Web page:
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Rick Stroud, Greg Auman and Matt Baker

Ex-Gator Demps brings rare 'home run' speed to Bucs



TAMPA -- Mississippi State coach Dan Mullen tells even his fastest players that, because of the overall speed in the SEC and in the NFL, as he says, "everyone gets caught."

A rare breakaway exception, the former Gators assistant says, is Jeff Demps, who played running back at Florida and won a relay silver medal in last year's Olympics as a sprinter and officially joined the Bucs roster on Monday.

"You don't have the home-run hitter, but he was a home-run hitter. He didn't get caught," Mullen said. "If you got him through the line of scrimmage with the ball in his hands, it was 'see you later.''

Ask Bucs coach Greg Schiano the last time he coached a player with Demps' raw speed, and he goes back before his 11 seasons at Rutgers to his time at the University of Miami, in 1999-00.

"Santana (Moss), when he was young, was really lightning," Schiano said. "But I don't think even he was as fast as Jeff. Jeff's a fast guy."

Demps has run the 100 meters in as little as 9.96 seconds, and right after the Olympics last year, he got a look with the Patriots, but within two weeks, he sprained a knee ligament, ending his season and taking him out of running for six months. His arrival with the Bucs was delayed by international commitments to running track -- he said it was "tempting, at times" to allow himself to move on and focus on track, but football still has a hold on him.

"I'm a two-sport athlete. I grew up playing football. I fell in love with track, but I'm trying to make the most of both opportunities," said Demps, listed at 5-foot-7 and 191 pounds.

Florida utilized Demps' world-class speed creatively -- as a senior in 2011, he was one of two players nationally to have a run, reception and return of 70 yards or more. The other, West Virginia's Tavon Austin, was a first-round pick in April. The easy misconception, Mullen said, is to write him off as a track star in pads.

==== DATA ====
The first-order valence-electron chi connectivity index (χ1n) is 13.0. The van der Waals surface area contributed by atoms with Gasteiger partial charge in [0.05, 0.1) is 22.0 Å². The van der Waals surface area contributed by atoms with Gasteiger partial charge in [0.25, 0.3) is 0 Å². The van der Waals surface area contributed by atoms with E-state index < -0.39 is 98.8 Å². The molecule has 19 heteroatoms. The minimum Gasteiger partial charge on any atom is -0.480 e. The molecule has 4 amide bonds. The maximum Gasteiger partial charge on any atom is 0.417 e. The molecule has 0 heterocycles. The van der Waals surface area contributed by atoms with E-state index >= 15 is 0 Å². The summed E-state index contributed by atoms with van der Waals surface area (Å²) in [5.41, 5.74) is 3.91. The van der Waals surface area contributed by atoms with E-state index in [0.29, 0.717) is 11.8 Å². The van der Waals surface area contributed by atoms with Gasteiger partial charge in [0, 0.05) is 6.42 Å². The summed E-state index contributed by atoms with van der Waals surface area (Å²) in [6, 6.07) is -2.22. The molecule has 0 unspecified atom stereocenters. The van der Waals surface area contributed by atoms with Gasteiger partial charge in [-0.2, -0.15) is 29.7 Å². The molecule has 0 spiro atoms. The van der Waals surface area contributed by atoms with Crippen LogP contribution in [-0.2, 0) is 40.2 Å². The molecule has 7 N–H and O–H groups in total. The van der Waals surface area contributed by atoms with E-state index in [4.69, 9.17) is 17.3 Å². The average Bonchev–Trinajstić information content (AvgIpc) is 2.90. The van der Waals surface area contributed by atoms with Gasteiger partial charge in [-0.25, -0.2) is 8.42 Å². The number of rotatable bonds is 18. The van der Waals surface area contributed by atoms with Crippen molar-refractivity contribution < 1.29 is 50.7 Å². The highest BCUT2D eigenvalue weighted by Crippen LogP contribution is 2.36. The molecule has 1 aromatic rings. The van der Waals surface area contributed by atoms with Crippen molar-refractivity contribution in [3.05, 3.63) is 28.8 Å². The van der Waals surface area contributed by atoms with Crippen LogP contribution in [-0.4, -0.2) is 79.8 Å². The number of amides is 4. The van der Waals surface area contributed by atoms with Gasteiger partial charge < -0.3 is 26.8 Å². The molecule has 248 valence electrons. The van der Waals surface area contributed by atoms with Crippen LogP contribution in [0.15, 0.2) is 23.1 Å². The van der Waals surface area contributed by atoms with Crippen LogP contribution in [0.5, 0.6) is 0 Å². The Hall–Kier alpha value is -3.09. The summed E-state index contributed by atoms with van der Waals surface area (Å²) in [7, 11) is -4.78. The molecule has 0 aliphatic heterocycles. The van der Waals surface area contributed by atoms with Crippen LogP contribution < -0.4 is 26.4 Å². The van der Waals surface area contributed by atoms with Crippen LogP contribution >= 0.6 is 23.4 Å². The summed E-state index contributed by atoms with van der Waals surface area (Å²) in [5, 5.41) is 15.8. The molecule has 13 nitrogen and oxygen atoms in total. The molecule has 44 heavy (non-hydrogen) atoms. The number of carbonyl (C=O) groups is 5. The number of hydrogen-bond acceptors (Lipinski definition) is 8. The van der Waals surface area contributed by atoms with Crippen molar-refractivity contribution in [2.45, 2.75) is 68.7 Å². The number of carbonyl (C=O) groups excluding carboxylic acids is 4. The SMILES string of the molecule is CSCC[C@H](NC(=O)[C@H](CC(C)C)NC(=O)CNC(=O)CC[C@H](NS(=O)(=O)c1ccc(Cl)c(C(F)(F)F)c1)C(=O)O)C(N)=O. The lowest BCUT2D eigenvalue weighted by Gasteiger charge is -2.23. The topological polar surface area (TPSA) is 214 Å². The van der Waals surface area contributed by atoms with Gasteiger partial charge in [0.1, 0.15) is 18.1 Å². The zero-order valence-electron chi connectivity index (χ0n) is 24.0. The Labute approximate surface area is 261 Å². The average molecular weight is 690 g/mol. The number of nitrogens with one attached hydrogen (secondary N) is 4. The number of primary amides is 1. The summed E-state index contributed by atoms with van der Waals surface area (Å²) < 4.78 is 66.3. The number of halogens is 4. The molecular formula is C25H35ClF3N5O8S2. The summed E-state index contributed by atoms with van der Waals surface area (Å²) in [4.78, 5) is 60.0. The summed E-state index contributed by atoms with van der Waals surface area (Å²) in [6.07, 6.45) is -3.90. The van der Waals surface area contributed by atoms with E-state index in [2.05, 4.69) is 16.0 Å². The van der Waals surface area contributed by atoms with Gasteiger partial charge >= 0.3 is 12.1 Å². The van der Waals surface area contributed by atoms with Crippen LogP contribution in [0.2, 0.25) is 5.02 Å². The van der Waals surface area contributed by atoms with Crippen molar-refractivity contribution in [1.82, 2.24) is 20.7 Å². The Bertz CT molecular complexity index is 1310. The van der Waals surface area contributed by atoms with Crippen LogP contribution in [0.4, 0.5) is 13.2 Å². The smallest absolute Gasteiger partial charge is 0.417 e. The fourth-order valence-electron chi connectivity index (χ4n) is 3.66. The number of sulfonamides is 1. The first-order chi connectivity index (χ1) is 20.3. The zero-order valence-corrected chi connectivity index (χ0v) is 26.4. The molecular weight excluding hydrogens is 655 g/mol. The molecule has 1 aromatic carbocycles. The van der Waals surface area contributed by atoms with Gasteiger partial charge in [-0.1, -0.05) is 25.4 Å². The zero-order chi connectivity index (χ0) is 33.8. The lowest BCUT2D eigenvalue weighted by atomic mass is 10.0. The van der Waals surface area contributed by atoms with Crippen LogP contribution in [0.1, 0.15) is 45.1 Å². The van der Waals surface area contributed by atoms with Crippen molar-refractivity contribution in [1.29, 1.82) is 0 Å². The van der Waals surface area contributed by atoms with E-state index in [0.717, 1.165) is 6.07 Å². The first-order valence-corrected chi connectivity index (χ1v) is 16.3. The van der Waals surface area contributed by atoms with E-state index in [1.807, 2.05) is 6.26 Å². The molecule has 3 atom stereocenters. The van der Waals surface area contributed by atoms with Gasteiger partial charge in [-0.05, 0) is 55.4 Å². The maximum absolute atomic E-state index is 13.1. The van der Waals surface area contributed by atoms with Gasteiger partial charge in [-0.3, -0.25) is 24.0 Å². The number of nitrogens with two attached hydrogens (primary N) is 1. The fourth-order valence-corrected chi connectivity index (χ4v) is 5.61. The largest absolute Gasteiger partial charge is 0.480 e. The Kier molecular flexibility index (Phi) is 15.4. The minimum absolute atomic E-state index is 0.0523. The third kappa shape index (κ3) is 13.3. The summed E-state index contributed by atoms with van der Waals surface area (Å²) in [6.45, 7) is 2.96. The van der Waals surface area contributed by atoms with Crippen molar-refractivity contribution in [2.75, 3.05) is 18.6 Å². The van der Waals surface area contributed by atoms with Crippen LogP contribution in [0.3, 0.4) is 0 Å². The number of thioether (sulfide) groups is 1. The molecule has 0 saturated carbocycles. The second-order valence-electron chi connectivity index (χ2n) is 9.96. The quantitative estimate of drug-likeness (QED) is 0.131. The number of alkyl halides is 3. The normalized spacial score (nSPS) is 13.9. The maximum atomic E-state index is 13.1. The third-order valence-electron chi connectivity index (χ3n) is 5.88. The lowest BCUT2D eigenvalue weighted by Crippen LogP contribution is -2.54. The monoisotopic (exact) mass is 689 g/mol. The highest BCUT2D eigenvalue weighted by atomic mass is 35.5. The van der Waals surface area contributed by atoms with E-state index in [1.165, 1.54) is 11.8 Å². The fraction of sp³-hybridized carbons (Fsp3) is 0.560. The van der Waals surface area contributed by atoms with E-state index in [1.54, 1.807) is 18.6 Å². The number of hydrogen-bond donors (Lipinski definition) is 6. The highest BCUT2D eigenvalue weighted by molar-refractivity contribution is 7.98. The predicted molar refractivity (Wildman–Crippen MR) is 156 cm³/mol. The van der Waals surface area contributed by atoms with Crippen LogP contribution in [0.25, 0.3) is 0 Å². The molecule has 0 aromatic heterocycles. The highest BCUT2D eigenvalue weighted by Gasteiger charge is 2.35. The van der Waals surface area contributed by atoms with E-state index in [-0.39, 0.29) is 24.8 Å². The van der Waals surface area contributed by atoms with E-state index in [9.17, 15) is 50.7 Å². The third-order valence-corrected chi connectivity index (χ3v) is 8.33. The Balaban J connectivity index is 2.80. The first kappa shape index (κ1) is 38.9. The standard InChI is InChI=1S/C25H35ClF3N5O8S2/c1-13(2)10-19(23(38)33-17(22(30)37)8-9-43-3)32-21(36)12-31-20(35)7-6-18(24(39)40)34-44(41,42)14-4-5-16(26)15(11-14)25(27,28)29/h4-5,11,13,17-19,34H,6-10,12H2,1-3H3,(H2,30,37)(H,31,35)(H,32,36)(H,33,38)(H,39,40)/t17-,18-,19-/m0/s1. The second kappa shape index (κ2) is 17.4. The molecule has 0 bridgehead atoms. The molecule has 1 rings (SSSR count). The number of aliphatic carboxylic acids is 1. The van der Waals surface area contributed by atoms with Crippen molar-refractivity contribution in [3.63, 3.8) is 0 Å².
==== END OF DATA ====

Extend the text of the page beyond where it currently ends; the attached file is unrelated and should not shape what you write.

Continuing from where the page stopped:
"The really neat thing about Jeff is that everybody's initial feeling was that he was a track guy who plays football," said Mullen, who recruited him for the Gators. "It's the opposite. He's a football guy who went out for track, and all the sudden, he's in the Olympics. He always had that football mindset. He knew football and learned how to run track. That's what you love, that football attitude, that demeanor to be physical with the ball in his hands. He'll run the ball between the tackles."

The Bucs could use an offensive spark, and it's unknown how Demps can learn enough to be active on Sundays, but Mullen said he's a dream for a coach looking for man coverage that can match a linebacker -- any linebacker -- against a player with Demps' explosiveness.

"What made him electric was when you had opportunities to get him matched up on somebody one-on-one in the open field," he said. "He's just so fast. He gets you so back on your heels because of the speed. He separates in the hurry."

[Last modified: Thursday, September 26, 2013 4:09pm]


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